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Topic: EEPROMex "Exceeded maximum number of writes" (Read 3 times) previous topic - next topic

Paul Beaudet


The question is why do you need to store the data in EEPROM, instead of, say an SD card?


I have got the shield, and have run a couple of the example sketches. I just need to spend some more time with it. I'll likely need it for another part of the program I may or may not be able to implement. I'm a little concerned about the speeds but I'll need to do some testing to see if those concerns are valid.

If have come across detailed tutorials for using sd, I would love to see. What I breezed over in the playground left me a little blurry. Maybe I'll take a closer look latter today.


You have 2048 bytes of RAM.

I'm confused as to why you can't store 26 letters in that space.

26 is fine, maybe even 52 would be fine (adding capital letters). It is adding numbers, symbols, synonymous chord values and then combining this with the main program body where memory usage is going to get hairy. 

I should have disclaimed that the crashes I got were with arrays of 128 ints which are much bigger not just a little. I really thought with 2k of ram the arduino would have been able to even handle that, but apparently there is a bit of over head and with the bits and bobs of my example program, it choked.(what little serial debugging I was doing stopped midway and could get further depending on array size)  Could have been my code, however If things were getting hairy in an example/test program I would expect there to be issues with much more code to be added, so since then I've become conscious of memory usage.


It would be a good idea for you to describe the data you're trying to persist more clearly.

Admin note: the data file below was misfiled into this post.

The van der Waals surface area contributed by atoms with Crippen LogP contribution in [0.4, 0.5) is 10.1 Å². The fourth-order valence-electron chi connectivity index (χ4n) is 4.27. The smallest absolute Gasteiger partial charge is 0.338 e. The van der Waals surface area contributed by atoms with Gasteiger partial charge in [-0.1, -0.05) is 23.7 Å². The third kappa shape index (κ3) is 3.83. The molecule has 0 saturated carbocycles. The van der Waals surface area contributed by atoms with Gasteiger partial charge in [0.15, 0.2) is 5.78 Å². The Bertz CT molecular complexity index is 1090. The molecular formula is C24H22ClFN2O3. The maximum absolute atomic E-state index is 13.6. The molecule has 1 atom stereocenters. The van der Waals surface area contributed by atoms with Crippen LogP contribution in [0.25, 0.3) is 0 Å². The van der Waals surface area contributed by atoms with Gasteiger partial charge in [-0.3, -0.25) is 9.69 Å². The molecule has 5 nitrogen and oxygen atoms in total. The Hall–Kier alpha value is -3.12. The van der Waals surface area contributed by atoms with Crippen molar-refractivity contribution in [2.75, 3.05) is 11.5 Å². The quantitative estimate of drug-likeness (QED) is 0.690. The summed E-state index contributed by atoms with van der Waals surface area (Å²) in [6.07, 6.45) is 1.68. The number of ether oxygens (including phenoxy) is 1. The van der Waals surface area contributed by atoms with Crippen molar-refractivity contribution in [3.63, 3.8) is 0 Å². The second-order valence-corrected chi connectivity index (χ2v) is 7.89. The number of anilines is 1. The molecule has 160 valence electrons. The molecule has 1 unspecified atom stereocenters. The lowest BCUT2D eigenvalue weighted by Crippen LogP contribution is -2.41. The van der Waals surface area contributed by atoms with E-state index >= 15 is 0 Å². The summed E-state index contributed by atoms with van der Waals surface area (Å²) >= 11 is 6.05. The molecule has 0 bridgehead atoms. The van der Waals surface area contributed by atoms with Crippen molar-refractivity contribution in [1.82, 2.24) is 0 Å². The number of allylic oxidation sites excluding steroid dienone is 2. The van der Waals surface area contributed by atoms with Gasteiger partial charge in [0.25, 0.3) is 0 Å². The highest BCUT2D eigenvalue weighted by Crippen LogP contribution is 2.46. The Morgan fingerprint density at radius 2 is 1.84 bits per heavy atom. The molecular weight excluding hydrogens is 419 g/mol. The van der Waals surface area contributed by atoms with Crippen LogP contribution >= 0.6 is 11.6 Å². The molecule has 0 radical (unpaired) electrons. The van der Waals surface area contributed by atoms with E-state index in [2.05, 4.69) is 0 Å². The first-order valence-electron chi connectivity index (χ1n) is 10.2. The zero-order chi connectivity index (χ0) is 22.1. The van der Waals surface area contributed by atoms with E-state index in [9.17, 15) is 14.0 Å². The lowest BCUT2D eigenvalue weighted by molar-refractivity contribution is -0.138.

Is it all predefined and constant, or will it be modified at runtime? How much data is there? What is the structure? How is it accessed? How will it be modified?


I guess the gotcha to this whole thing is that the data needs to be modified during run time. The main body of code "guesses" what letter the user is trying to type and assigns it. It needs to interpret the chord, make the "educational guess" and the assign the chord with in at least a 50ms time window to be responsive (as far as I understand, might be more or less wiggle room)

I'm fairly new to programming so structure and access are all experimental to me. An int array seems like a good middle of the road approach since using a struct is too much. As far as access goes I'm just using for loops to iterate through the data till I find what I want.
There are probably better strategies for doing this I'm just not aware yet.

Nick Gammon

If you are running out of RAM, there are techniques, such as putting string literals into PROGMEM. That can save quite a bit.

PeterH


I guess the gotcha to this whole thing is that the data needs to be modified during run time. The main body of code "guesses" what letter the user is trying to type and assigns it. It needs to interpret the chord, make the "educational guess" and the assign the chord with in at least a 50ms time window to be responsive (as far as I understand, might be more or less wiggle room)


I have no idea how you're doing that - are you using some sort of lookup table, or something?

Assume I have no idea what your sketch does - what's the structure of your data, how is it accessed and which parts of it are modified at runtime?
I only provide help via the forum - please do not contact me for private consultancy.

Paul Beaudet


I have no idea how you're doing that - are you using some sort of lookup table, or something?

Assume I have no idea what your sketch does - what's the structure of your data, how is it accessed and which parts of it are modified at runtime?


the "guess" right now, isn't vary intelligent yet. Currently just a for loop that goes through unassigned letters (i.e. chordValue==0) alphabetically, then it prints the letter and assigns the value it was tested against (the chordValue coming from the user). This is the write during run time and it need to be keep persistently unless the user deletes that letter which signals that the letter was unwanted for that assignment in which case it goes back to zero. Representing another write situation during runtime

i would post code but its really too messy for anyone to make sense of yet.

PeterH

So it sounds like you have a 'letter' identifying the chord which is assigned by choosing the first unassigned letter when the chord is first encountered, and a 'chordValue' which somehow specifies the chord. What data type is 'chordValue'?
I only provide help via the forum - please do not contact me for private consultancy.

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